Instagram – Almost the New Netflix


Remember the fall of 2011 when Netflix had their meltdown?  Does the name Instagram come to mind?

  Reed Hastings, Netflix CEO (and acknowledged technology visionary) decided to split the company between streaming and DVD’s with the latter going to a new company called Qwikster? I’m not sure what type of user acceptance research he did, if any, but within three weeks he completely reversed himself and apologized to his customers. In July of 2011 Neflix [NFLX] stock was at $307, today it is at $90.

In somewhat of a replay, just over a week ago Instagram instituted new Terms of Service (ToS) for their free photo sharing service. The ToS implied that Instagram could allow third parties to pay Instagram to display users’ photos and other user details in connection with sponsored content or promotions without any compensation or notification to the user that posted the photo. And there was no opt-out. Users could accept or cancel their Instagram account (and ask for a refund).

Whereas Netflix users were not necessarily the most wired community, the Instagram users almost by definition are, and they were outraged. And being wired, their rage was heard worldwide immediately. To Instagram’s credit, the company did a 180 instantly (so to speak.) The next day one of the co-founders, Kevin Systrom, announced that they were just kidding and really it was all just a big misunderstanding… sort of an experiment they were thinking of trying out. Yeah, right.

The funny thing is, both companies were right in the long run. Hastings at Netflix could see that physical media (DVD’s) will go away and streaming will take over. Instagram understood that there really is no privacy for online data, most especially on social media, and they figured they might as well be able to monetize it if it’s public anyway.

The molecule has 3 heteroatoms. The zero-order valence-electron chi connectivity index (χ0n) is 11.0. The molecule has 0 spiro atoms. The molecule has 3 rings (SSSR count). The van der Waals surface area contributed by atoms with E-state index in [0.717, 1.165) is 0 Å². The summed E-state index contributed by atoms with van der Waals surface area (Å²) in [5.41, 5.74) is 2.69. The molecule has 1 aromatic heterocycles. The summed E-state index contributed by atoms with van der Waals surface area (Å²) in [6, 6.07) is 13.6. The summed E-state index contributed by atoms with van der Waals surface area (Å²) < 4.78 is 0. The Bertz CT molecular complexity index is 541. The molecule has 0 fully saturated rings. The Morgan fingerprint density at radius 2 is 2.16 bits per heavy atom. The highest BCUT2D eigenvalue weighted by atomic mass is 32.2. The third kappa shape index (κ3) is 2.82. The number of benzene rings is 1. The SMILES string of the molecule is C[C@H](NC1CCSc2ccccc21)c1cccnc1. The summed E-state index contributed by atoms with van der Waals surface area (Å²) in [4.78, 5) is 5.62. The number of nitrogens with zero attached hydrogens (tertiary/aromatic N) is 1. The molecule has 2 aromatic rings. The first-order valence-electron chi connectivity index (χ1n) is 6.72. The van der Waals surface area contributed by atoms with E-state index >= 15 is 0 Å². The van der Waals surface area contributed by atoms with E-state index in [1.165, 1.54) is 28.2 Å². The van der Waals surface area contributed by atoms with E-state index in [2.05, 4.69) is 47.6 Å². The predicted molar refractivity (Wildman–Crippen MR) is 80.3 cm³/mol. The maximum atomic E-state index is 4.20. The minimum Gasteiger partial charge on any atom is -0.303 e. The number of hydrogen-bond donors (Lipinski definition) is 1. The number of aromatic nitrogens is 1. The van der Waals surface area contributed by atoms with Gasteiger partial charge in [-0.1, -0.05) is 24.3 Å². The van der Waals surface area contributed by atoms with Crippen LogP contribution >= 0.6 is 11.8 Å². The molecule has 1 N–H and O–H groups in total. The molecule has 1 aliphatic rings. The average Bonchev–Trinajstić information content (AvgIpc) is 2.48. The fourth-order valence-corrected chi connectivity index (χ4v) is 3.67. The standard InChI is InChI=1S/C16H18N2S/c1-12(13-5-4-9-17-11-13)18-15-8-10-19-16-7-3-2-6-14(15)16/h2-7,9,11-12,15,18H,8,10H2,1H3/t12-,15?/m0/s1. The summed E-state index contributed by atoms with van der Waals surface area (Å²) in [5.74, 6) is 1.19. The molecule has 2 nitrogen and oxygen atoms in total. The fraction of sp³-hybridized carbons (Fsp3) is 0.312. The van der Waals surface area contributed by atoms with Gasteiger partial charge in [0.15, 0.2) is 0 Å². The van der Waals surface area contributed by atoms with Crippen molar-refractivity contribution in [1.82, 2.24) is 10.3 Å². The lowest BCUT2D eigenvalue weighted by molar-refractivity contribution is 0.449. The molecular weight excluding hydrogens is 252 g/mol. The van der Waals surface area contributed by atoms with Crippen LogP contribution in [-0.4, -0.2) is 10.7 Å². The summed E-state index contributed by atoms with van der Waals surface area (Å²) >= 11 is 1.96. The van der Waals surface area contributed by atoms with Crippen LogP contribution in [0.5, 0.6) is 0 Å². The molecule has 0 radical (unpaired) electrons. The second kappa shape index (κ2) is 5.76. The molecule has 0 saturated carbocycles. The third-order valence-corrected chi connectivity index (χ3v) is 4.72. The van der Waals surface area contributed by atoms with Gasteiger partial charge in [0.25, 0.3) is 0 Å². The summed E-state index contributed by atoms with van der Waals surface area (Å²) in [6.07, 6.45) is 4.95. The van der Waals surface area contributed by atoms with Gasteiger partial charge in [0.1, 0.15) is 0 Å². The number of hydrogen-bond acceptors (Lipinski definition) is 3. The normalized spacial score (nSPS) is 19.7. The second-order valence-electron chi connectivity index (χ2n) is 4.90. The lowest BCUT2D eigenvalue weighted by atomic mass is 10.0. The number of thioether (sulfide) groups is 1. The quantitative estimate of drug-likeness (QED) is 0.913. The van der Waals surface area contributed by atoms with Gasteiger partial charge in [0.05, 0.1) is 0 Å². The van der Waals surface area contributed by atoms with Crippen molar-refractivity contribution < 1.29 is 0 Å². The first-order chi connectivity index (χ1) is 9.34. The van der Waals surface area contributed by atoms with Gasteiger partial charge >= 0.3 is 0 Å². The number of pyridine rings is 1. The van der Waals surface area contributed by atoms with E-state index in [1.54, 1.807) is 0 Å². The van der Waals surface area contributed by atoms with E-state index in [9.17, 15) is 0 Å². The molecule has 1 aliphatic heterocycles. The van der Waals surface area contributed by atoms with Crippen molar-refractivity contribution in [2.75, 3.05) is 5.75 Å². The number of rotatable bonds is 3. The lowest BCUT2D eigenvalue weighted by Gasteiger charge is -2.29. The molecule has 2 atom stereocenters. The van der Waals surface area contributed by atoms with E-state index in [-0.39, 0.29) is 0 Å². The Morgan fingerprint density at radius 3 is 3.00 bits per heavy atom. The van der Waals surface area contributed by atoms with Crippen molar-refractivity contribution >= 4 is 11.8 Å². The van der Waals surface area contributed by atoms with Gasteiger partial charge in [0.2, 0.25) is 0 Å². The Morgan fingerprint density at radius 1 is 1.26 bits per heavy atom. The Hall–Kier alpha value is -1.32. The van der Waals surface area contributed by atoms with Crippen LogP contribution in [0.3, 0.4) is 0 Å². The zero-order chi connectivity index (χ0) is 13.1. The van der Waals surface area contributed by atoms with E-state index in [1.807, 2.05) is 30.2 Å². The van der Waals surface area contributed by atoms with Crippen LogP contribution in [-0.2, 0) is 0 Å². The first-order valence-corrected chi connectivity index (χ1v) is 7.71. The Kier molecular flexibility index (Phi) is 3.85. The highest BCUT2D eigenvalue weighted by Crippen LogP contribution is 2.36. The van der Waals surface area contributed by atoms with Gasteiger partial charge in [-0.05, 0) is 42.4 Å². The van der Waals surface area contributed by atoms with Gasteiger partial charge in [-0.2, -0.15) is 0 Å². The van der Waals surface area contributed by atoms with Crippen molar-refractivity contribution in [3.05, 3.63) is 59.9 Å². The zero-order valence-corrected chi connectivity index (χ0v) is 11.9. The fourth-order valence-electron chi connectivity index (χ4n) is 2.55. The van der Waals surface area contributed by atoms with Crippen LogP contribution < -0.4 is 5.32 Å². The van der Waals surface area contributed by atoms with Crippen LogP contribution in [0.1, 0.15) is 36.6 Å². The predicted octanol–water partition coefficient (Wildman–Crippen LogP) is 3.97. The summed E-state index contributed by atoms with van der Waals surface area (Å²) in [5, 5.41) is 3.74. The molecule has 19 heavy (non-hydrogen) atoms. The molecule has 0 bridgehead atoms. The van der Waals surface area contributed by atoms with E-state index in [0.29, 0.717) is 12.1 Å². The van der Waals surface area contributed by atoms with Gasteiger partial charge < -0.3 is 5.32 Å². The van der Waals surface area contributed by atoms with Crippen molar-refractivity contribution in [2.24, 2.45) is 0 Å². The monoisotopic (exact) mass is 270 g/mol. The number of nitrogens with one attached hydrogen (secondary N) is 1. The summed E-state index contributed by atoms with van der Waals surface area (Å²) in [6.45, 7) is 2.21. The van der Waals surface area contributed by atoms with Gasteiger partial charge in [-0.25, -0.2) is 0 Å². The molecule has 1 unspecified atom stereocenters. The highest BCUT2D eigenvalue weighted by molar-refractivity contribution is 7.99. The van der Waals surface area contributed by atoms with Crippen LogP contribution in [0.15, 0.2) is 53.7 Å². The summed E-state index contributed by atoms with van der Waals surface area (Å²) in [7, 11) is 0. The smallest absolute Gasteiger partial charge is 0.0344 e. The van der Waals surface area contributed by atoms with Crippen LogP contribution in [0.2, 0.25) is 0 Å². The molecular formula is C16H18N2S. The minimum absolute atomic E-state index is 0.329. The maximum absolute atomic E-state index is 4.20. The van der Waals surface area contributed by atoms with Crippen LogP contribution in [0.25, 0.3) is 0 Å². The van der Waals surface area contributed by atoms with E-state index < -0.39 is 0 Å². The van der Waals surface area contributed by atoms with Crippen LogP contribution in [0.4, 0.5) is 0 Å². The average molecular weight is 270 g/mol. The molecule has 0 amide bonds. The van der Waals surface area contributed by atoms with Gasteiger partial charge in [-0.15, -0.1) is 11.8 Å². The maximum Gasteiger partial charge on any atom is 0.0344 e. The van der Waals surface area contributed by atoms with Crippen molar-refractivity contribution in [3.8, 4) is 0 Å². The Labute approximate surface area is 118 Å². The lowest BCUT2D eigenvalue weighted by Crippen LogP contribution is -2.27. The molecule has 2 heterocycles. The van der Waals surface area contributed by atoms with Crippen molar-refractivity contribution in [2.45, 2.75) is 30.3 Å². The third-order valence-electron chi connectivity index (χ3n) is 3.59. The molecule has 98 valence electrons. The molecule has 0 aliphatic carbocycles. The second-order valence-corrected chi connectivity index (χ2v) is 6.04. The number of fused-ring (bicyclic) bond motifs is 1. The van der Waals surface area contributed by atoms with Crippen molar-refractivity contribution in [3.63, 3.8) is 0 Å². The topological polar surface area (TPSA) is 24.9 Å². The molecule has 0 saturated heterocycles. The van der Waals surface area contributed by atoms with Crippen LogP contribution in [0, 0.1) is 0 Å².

Where they both tripped up is not understanding the psychology of their customer base. Netflix customers felt comfortable, they loved the service and didn’t want anything to change. The technology shift would have slowly moved them to streaming but Hastings decided to be in front of the change, blythely leading the charge… but with no one behind him. As for Instagram, if you don’t believe the “just a misunderstanding” story then it seems they were trying to pull a fast one and figured the language was so vague that none of their users would figure it out. (Rather cynical I might say.)

Maybe the notion of focus groups is just too old fashioned for today’s iCompanies. It’s just so 20th century. So in the age of CxO’s du jour, maybe the time has come for the CPO, the Chief Psychology Officer. All they really need to do is come up with a completely new and cool (if that word is still in use… again) name for focus groups and ask their users first before doing something that’s going to completely alienate them. What a concept! Sounds like a job that’s worth about 250K per year plus variable comp. Sign me up.


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